Culture & History

Life in Wiler


Wiler 1900

If one looks for information about the history of the village of Wiler in the literature of the 20th century, the red blessing Sunday 1900 will probably not be missing in any report - no matter how short it may be. On Sunday, June 17, 1900, the village of Wiler was hit by a terrible village fire, in which all houses were burned down. Thus, during the procession in Kippel, believers noticed that black smoke was rising in Wiler. After only 4 ½ hours, the last of the 400 firstets of the village of Wiler fell. The beautiful village was only a smoking pile of rubble!
The poor people stood around the fire site with the saved belongings, mourning and crying. The total damage was estimated at an unbelievable 450,000.- for that time. From a telegram to the State Council it could be seen that the total of 268 homeless people were distributed among the communities of Ferden (9), Kippel (201), Ried (17), Weissried (3) and Blatten (5).


Wiler today

If one tries to imagine this event today, 113 years later, one might be tempted to regard this village fire as the greatest catastrophe in the history of the village of Wiler. But this is not the case. The village of Wiler had already experienced such horrors several times in the past. The available documents show that the village of Wiler experienced several catastrophes before 1900, some of them just as bad. Thus, the deportation of Lötschers to Gressoney, the warlike invasion of the bishop Tavelli, the invasion of the Oberwalliser, wars and raids and not to forget the plague belong to the eventful history of the village Wiler and the Lötschental.

On the occasion of the 100th year commemoration, on behalf of the community of Wiler, Mr. Ignaz Bellwald wrote a book, which illustrates the circumstances, the deeds and victims of the fire catastrophe in an impressive way. Even today, 100 years after the fire, the eyewitness accounts read like a thriller.

"The biggest scars are now healed and Wiler can be proud again of the "new" Wiler in the center of the valley (quote: teacher Stefan Henzen). 100 years have passed, what Wiler experienced and built up in poverty has today been transformed into a growing village, which has become the tourist engine of the valley.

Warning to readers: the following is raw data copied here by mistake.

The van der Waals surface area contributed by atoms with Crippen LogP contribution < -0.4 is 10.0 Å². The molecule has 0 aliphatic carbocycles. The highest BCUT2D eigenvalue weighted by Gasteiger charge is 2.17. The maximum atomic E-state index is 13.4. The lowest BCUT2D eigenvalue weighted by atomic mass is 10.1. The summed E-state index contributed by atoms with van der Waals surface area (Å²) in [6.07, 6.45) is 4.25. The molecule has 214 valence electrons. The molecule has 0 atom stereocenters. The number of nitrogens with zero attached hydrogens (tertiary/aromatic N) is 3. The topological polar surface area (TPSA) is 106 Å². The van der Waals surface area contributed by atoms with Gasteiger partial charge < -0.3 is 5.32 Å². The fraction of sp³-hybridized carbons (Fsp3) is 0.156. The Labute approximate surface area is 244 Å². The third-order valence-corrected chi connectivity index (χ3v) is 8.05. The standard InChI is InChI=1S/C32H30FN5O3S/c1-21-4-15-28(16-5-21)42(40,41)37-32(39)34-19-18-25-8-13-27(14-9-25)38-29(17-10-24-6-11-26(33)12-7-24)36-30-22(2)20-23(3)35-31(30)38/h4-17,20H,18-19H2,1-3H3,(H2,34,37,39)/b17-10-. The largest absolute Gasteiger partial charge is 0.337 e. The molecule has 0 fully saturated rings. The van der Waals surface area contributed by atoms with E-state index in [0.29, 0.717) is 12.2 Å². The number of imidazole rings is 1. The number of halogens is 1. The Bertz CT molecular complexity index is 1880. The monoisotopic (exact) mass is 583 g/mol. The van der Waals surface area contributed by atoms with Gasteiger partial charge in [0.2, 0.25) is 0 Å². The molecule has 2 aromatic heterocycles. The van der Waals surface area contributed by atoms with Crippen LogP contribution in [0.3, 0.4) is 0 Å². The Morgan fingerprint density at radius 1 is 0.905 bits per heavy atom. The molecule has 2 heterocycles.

The book "Der Rote Segensonntag 1900" - The village fire of Wiler (Ignaz Bellwald) can be obtained from the municipal administration. More information about the book can be found here.


The history of the Lötschental at a glance

January 1510

Alliance with King Louis of France

In 1510, the Lötschental - against the will of the bishop - joins an alliance with King Louis of France.

January 1519

Trade route to the Bernese Oberland is expanded.

In 1519, Ulrich Ruffinger was commissioned to build a path for muleteers over the Lötschen Pass, which had already been used for centuries as a trade route to the Bernese Oberland and via which the Walliser settled the Gastern Valley in the Middle Ages.

January 1578

The plague breaks out

In 1578, the district administrator of Gampel orders plague guards to be posted at the entrance to the Löschental valley, as the plague had broken out there.

January 1627

The plague breaks out once again

In 1627, plague guards are again posted at the valley entrance to Lötschen to protect the inhabitants of Gampel from the plague raging in the Lötschen valley.

January 1654

Pilgrimage chapel Kühmatt is built

In 1654/55, the pilgrimage chapel in Kühmatt was built under the chapel bailiff Peter Tannast of the valley community (inscription on the lintel).

January 1698

Construction of the "Grafenriedsche Street"

In 1698, the Bernese captain Abraham von Grafenried gives the order to build the "Grafenriedsche Strasse", a paved mule track over the Lötschen Pass. (The Lötschen Pass was the most important connection between the Upper Valais and the Bernese Oberland until the Gemmiweg was built (1739-1741)). The mule track was built up to the Lötschen Pass, but its completion failed due to the denial of the right of way by the Valaisans, probably in memory of various battles in the 14th and 15th centuries between Valaisans and Bernese on the pass.

March 1766

The "graves" are sold to Ferden